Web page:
Prediabetes and diabetes: On the rise

A significant, worrisome rise in diabetes cases among the younger population in the United States has prompted a change to the official screening recommendation to become more inclusive and combat the disease.

The U.S. Preventive Services Task Force, observing a 29 percent jump in diabetes-related deaths among 25- to 44-year-olds, recommends diabetes screening begin at age 35, five years younger than the previous recommendation and a sign that the illness is impacting that age group significantly more than it had in the past.

With the rise in diabetes cases, it’s evident that a large percentage of the population is prediabetic (or was so before progressing to diabetes), a precursor to diabetes.

In fact, one in three Americans is prediabetic, which occurs when blood sugar levels are higher than normal (an A1C of 5.7 to 6.4), but still below the level indicating type 2 diabetes (an A1C of 6.5 and above). A normal A1C is below 5.7.

Prediabetes does not mean that one is guaranteed to develop type 2 diabetes, however. The risk is significantly increased, but there is still time that impactful lifestyle habits can affect positive change, and a prediabetic can avoid the chronic disease, along with its associated increase in risk for other, potentially more dangerous conditions.

Type 2 diabetes complications:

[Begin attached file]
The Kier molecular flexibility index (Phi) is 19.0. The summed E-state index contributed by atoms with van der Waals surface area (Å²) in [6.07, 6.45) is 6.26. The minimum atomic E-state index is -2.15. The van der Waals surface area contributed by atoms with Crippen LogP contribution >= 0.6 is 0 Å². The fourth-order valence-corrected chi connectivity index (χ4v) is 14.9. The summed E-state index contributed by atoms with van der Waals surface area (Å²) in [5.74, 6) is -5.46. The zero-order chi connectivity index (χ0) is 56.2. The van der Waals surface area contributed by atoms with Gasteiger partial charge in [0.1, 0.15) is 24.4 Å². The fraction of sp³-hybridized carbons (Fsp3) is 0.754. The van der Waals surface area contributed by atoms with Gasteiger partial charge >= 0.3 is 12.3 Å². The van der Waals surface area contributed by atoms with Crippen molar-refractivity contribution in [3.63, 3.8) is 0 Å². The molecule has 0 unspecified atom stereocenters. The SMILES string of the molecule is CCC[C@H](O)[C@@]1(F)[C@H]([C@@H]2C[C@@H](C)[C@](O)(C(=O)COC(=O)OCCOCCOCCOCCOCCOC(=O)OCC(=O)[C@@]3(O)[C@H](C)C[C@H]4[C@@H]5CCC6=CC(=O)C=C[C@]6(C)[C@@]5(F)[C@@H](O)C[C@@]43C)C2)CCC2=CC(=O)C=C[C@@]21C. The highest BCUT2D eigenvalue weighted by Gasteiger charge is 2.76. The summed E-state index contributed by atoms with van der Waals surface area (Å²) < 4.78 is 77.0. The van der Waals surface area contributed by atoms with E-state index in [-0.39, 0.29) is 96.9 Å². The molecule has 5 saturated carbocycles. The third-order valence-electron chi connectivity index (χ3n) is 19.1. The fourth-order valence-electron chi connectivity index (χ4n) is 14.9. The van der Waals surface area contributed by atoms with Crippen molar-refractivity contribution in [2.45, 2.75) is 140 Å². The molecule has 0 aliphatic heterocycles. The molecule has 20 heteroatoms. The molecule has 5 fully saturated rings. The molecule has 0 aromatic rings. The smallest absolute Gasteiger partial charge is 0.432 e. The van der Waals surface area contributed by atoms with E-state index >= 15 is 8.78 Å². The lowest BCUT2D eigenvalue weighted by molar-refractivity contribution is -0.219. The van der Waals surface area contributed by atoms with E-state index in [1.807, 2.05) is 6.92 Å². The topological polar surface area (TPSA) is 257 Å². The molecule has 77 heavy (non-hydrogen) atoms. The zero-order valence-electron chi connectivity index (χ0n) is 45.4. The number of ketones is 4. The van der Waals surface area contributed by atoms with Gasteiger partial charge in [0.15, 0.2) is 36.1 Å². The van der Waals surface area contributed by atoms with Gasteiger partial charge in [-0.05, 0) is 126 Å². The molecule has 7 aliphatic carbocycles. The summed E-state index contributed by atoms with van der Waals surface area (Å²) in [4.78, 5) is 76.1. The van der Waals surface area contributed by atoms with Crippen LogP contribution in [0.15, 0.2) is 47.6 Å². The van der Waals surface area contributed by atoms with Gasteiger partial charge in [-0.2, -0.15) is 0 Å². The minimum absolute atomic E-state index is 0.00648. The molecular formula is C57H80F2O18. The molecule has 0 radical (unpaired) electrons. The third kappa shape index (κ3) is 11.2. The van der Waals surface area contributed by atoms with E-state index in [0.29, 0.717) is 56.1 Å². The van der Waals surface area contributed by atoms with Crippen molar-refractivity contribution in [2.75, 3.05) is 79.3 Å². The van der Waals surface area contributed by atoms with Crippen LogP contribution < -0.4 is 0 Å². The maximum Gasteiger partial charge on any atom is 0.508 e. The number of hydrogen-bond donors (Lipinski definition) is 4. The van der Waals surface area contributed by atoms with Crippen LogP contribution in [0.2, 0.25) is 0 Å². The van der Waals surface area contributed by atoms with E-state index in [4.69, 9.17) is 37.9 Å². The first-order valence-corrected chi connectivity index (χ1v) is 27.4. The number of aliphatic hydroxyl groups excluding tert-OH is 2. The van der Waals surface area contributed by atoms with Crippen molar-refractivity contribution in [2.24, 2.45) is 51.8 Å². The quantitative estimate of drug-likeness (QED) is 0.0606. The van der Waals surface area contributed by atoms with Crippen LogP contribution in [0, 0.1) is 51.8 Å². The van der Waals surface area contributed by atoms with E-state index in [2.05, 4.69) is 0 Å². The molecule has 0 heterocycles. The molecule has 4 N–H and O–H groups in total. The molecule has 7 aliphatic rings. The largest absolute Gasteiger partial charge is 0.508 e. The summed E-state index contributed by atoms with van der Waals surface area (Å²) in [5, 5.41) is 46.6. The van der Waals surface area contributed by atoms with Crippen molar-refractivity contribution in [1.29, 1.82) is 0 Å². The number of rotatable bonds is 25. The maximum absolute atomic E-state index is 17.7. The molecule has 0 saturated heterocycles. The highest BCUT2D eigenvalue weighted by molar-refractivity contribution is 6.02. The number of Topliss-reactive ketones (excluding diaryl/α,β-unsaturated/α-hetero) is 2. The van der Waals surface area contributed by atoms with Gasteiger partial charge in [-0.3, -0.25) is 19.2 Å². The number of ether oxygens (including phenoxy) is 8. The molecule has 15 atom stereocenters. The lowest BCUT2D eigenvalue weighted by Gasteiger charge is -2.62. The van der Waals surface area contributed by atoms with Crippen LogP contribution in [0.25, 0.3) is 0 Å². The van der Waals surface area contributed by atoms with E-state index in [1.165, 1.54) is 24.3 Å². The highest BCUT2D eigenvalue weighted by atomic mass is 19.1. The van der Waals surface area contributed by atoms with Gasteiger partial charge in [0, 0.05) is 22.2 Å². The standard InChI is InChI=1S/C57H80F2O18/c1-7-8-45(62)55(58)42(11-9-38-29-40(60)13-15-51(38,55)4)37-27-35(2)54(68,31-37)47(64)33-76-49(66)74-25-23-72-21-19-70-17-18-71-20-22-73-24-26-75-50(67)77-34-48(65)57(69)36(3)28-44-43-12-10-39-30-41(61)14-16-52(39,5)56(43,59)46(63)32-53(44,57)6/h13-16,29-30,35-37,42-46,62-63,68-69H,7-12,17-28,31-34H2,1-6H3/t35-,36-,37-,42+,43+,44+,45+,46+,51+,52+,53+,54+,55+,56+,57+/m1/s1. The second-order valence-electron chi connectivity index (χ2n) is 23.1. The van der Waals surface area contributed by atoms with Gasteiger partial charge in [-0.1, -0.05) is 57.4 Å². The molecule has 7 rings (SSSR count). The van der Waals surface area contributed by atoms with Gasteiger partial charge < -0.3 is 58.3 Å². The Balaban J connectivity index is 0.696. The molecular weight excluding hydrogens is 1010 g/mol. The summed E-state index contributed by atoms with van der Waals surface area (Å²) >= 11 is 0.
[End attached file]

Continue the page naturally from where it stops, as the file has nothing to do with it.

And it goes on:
• Neuropathy
  • Skin complications
  • Kidney disease
  • Heart disease
  • High blood pressure
  • Stroke

Taking action

Simple blood tests can screen for both prediabetes and diabetes, recommended for those who fit the updated guidelines and especially those who live with risk factors.

Prediabetes risk factors

  • Overweight
  • Family member with type 2 diabetes
  • Physical activity less than three times per week
  • History of gestational diabetes during pregnancy
  • History of polycystic ovary syndrome
  • Once dedicated to a healthier lifestyle, prediabetics have a 58 percent chance of lowering their risk for developing type 2 diabetes

Lifestyle changes

  • Losing weight/increasing exercise
  • Eating more fiber
  • Cutting sugars
  • Maintaining a healthy diet
  • Avoiding snacking throughout the day
  • Avoiding smoking and alcohol
  • Avoiding simple carbs
  • Staying hydrated
  • Avoiding stress and getting enough sleep